Raw foods contain enzymes so they will naturally deplete less of our enzyme stores. Fermented foods contain even more enzymes and they can replenish or build up our supply of enzymes.
Enzymes represent vitality. Eating cooked foods drain the body of enzymes and vitality. Enzymes can be purchased as supplements, but would be very difficult to manufacture and/or extract at home. Microbes, on the other hand, are easy to grow and they will create the enzymes for you.

 What Is EM?

EM means "Efficient Microbes" or "Earth Microbes", depending on who you talk to. It refers to the beneficial micro-organisms that culture and ferment our food and are symbiotic with us in our gastro-intestinal tract, or it refers to the fact that the microbes come from the earth. If you make yogurt, wine, kefir, kombucha or kvass you are using some of these microbes already. These microbes come from and live in the soil, so they are also called "soil-based organisms".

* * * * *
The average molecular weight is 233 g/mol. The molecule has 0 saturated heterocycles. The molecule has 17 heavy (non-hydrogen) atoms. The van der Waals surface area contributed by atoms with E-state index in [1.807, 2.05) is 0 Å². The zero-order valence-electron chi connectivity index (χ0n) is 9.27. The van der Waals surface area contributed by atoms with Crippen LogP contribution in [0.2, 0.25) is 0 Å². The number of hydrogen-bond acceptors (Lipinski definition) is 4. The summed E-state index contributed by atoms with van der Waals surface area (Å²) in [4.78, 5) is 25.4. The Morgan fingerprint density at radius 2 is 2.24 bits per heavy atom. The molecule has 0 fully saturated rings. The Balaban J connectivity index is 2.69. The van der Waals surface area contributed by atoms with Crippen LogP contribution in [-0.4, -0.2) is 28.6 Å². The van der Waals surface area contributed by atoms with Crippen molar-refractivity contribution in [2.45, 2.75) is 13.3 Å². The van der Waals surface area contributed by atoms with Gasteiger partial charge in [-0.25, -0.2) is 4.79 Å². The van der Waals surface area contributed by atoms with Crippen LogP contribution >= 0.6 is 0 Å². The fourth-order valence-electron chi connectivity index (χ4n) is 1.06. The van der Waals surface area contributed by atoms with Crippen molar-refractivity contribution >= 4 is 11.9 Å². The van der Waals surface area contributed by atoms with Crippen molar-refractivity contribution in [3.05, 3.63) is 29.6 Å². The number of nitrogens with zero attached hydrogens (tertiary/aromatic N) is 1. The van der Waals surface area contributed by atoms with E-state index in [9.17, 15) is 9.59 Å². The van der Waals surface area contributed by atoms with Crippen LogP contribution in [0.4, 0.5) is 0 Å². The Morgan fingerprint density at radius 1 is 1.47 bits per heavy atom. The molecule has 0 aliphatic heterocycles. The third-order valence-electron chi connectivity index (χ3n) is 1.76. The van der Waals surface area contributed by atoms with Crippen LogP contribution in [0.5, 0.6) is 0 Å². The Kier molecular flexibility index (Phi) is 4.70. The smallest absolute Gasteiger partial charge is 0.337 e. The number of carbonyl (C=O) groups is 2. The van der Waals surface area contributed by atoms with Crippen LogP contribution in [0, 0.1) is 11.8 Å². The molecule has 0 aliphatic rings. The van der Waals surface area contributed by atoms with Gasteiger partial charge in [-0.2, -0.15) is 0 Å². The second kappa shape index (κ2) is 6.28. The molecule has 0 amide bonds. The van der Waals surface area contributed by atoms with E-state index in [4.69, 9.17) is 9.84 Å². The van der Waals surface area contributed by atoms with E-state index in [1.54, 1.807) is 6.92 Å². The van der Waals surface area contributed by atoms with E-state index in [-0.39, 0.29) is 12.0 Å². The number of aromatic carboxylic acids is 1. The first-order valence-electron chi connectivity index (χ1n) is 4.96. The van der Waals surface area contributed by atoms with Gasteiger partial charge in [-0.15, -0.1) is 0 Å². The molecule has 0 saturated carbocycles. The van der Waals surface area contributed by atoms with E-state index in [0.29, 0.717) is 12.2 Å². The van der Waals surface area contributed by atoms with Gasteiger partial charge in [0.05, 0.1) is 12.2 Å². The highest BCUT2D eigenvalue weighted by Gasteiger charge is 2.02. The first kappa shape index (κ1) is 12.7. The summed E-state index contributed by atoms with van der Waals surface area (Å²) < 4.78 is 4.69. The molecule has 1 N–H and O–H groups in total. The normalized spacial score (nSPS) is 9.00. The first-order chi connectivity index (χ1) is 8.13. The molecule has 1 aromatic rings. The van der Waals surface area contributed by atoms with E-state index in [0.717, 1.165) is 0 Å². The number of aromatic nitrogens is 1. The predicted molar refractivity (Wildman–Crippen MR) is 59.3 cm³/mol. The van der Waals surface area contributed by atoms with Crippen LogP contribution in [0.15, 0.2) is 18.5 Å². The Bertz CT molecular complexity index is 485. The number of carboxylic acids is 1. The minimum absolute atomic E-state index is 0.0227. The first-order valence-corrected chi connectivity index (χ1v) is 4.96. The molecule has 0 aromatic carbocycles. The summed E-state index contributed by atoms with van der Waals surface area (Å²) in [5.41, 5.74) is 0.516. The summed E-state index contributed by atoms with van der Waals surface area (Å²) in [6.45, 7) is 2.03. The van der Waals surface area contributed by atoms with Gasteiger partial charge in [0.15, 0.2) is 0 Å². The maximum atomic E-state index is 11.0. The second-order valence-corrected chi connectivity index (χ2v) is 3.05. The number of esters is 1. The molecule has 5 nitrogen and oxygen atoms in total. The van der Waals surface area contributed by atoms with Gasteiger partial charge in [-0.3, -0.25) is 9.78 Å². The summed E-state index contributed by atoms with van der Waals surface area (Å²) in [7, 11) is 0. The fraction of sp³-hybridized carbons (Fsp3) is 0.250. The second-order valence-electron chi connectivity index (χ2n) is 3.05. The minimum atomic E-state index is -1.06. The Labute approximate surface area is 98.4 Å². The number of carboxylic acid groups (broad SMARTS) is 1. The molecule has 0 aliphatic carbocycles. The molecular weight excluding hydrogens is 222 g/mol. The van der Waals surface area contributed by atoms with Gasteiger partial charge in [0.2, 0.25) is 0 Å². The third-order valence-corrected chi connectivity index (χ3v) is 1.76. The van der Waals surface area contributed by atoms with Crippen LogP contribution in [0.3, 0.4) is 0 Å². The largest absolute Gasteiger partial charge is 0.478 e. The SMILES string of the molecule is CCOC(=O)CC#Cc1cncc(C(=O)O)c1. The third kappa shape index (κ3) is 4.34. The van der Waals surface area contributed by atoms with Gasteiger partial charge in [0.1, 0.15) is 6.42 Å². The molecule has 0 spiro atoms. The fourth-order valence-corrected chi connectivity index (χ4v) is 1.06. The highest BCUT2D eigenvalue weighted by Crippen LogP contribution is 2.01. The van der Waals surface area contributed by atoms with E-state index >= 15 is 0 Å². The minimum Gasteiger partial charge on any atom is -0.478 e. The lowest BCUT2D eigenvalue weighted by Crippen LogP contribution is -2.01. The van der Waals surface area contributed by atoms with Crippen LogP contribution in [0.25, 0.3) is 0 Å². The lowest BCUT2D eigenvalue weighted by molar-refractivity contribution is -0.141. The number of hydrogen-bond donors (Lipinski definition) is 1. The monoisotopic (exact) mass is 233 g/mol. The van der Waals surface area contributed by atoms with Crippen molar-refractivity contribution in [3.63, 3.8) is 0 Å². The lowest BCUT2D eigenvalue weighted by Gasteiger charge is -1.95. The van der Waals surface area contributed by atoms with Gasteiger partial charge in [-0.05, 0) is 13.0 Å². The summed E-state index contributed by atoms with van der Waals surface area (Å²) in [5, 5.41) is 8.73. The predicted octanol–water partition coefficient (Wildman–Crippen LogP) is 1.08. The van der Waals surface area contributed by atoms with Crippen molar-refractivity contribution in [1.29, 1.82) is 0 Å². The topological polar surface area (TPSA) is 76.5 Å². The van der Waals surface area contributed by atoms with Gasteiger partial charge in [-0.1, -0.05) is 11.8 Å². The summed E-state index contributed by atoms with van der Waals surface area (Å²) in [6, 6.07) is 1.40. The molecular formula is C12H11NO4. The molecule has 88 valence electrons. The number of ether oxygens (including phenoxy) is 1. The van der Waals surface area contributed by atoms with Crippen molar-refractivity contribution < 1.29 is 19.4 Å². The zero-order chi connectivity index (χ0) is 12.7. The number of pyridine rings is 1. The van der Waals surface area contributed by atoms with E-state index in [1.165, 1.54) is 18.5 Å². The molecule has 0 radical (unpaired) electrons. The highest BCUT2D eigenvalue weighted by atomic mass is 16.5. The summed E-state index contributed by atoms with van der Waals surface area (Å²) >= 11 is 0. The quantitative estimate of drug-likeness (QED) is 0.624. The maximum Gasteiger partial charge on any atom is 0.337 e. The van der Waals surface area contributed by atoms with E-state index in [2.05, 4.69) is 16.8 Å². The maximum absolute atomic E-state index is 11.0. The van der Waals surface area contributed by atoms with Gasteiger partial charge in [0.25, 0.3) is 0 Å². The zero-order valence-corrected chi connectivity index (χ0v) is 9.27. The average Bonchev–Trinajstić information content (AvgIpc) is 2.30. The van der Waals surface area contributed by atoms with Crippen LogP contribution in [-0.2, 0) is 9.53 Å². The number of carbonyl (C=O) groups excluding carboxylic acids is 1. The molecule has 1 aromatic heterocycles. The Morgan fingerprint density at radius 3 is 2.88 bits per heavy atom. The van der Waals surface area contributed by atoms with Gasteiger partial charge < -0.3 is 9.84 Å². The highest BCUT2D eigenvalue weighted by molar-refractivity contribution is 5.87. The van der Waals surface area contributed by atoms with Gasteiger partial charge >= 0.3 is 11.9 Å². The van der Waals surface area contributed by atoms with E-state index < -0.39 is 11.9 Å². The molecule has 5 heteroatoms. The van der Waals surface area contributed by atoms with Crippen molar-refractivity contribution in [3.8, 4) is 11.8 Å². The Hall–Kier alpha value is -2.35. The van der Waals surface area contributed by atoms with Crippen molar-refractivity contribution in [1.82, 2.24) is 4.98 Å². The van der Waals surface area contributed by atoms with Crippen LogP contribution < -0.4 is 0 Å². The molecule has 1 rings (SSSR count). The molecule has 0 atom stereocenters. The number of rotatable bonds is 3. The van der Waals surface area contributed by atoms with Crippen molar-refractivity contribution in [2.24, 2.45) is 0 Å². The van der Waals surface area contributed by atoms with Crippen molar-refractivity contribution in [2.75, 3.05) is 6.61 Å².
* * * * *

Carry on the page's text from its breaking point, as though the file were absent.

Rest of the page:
Some microbes can harm humans. To ensure there are no pathogens in your EM beverage, you have to either
Use only microbes that have been used as food, from your kitchen, such as those mentioned above,
buy micro-organisms from a trusted source that guarantees that they are safe or
(3) get a microscope and other lab equipment and test them yourself. Instructions or information about each option are given below.

 Making An EM Beverage With Purple Non-Sulphur Bacteria (PNSB)

To make EM, you have to include a bacteria called PNSB, which stands for "purple non-sulphur bacteria". Currently, there is no pnsb used as food, so you either have to (1) eliminate it, (2) buy it from a safe source or (3) culture and test it yourself. The instructions at the top of the page make an EM beverage with the pnsb eliminated, because there is no easy way to make one in your kitchen. Instructions or information about buying or making a pnsb culture yourself and testing it yourself are given below.